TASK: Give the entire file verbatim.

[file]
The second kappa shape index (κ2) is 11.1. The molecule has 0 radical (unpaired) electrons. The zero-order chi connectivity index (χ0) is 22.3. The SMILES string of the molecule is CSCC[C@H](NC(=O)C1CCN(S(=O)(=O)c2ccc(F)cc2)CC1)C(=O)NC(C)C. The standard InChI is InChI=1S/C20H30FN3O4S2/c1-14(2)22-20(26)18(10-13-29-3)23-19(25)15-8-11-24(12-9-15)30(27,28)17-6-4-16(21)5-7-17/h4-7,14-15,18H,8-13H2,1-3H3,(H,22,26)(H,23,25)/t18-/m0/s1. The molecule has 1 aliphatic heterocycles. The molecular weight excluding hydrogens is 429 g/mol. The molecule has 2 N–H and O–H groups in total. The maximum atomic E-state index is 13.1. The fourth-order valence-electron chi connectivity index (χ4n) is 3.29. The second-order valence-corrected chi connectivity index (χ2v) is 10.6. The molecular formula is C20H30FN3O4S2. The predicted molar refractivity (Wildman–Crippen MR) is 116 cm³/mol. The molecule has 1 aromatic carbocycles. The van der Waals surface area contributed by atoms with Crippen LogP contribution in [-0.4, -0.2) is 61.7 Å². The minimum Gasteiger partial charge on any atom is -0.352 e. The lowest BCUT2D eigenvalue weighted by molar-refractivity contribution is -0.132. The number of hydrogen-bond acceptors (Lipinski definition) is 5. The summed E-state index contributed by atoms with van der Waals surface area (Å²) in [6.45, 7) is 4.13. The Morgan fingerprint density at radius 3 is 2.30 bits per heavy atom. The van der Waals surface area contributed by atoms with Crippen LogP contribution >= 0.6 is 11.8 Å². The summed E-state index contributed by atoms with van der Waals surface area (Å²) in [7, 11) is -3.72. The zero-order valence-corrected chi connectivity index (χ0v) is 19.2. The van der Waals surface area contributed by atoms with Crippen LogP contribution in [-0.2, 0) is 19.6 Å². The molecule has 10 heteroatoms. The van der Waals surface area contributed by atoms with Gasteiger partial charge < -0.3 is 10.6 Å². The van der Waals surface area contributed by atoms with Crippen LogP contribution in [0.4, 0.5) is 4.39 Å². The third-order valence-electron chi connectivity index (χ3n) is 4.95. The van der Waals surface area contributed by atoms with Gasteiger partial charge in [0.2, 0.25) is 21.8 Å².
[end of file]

The second kappa shape index (κ2) is 11.1. The molecule has 0 radical (unpaired) electrons. The zero-order chi connectivity index (χ0) is 22.3. The SMILES string of the molecule is CSCC[C@H](NC(=O)C1CCN(S(=O)(=O)c2ccc(F)cc2)CC1)C(=O)NC(C)C. The standard InChI is InChI=1S/C20H30FN3O4S2/c1-14(2)22-20(26)18(10-13-29-3)23-19(25)15-8-11-24(12-9-15)30(27,28)17-6-4-16(21)5-7-17/h4-7,14-15,18H,8-13H2,1-3H3,(H,22,26)(H,23,25)/t18-/m0/s1. The molecule has 1 aliphatic heterocycles. The molecular weight excluding hydrogens is 429 g/mol. The molecule has 2 N–H and O–H groups in total. The maximum atomic E-state index is 13.1. The fourth-order valence-electron chi connectivity index (χ4n) is 3.29. The second-order valence-corrected chi connectivity index (χ2v) is 10.6. The molecular formula is C20H30FN3O4S2. The predicted molar refractivity (Wildman–Crippen MR) is 116 cm³/mol. The molecule has 1 aromatic carbocycles. The van der Waals surface area contributed by atoms with Crippen LogP contribution in [-0.4, -0.2) is 61.7 Å². The minimum Gasteiger partial charge on any atom is -0.352 e. The lowest BCUT2D eigenvalue weighted by molar-refractivity contribution is -0.132. The number of hydrogen-bond acceptors (Lipinski definition) is 5. The summed E-state index contributed by atoms with van der Waals surface area (Å²) in [6.45, 7) is 4.13. The Morgan fingerprint density at radius 3 is 2.30 bits per heavy atom. The van der Waals surface area contributed by atoms with Crippen LogP contribution >= 0.6 is 11.8 Å². The summed E-state index contributed by atoms with van der Waals surface area (Å²) in [7, 11) is -3.72. The zero-order valence-corrected chi connectivity index (χ0v) is 19.2. The van der Waals surface area contributed by atoms with Crippen LogP contribution in [-0.2, 0) is 19.6 Å². The molecule has 10 heteroatoms. The van der Waals surface area contributed by atoms with Gasteiger partial charge < -0.3 is 10.6 Å². The van der Waals surface area contributed by atoms with Crippen LogP contribution in [0.4, 0.5) is 4.39 Å². The third-order valence-electron chi connectivity index (χ3n) is 4.95. The van der Waals surface area contributed by atoms with Gasteiger partial charge in [0.2, 0.25) is 21.8 Å².